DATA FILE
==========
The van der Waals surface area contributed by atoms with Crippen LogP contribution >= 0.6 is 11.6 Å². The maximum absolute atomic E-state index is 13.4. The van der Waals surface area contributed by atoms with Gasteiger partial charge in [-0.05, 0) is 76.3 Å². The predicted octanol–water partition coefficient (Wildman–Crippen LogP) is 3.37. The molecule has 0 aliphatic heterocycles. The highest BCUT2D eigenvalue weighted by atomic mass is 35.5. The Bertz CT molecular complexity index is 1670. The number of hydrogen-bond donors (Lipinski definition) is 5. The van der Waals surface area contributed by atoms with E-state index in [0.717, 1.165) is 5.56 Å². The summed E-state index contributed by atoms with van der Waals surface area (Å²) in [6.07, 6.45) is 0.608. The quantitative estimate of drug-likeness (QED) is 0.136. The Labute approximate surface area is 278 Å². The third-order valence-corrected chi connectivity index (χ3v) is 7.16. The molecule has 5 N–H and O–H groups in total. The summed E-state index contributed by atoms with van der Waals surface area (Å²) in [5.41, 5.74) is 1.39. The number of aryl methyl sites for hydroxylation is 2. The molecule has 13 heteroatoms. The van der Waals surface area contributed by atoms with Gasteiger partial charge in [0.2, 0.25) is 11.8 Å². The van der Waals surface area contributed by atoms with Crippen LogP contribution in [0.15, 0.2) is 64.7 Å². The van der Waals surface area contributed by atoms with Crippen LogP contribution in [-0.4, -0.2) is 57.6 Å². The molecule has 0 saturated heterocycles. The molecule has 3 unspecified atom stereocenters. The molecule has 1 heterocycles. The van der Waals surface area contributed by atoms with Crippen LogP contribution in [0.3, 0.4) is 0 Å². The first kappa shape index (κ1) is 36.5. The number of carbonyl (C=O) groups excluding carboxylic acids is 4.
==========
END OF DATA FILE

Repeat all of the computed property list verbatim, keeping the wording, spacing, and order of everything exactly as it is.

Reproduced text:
The van der Waals surface area contributed by atoms with Crippen LogP contribution >= 0.6 is 11.6 Å². The maximum absolute atomic E-state index is 13.4. The van der Waals surface area contributed by atoms with Gasteiger partial charge in [-0.05, 0) is 76.3 Å². The predicted octanol–water partition coefficient (Wildman–Crippen LogP) is 3.37. The molecule has 0 aliphatic heterocycles. The highest BCUT2D eigenvalue weighted by atomic mass is 35.5. The Bertz CT molecular complexity index is 1670. The number of hydrogen-bond donors (Lipinski definition) is 5. The van der Waals surface area contributed by atoms with E-state index in [0.717, 1.165) is 5.56 Å². The summed E-state index contributed by atoms with van der Waals surface area (Å²) in [6.07, 6.45) is 0.608. The quantitative estimate of drug-likeness (QED) is 0.136. The Labute approximate surface area is 278 Å². The third-order valence-corrected chi connectivity index (χ3v) is 7.16. The molecule has 5 N–H and O–H groups in total. The summed E-state index contributed by atoms with van der Waals surface area (Å²) in [5.41, 5.74) is 1.39. The number of aryl methyl sites for hydroxylation is 2. The molecule has 13 heteroatoms. The van der Waals surface area contributed by atoms with Gasteiger partial charge in [0.2, 0.25) is 11.8 Å². The van der Waals surface area contributed by atoms with Crippen LogP contribution in [0.15, 0.2) is 64.7 Å². The van der Waals surface area contributed by atoms with Crippen LogP contribution in [-0.4, -0.2) is 57.6 Å². The molecule has 0 saturated heterocycles. The molecule has 3 unspecified atom stereocenters. The molecule has 1 heterocycles. The van der Waals surface area contributed by atoms with Crippen LogP contribution in [0.3, 0.4) is 0 Å². The first kappa shape index (κ1) is 36.5. The number of carbonyl (C=O) groups excluding carboxylic acids is 4.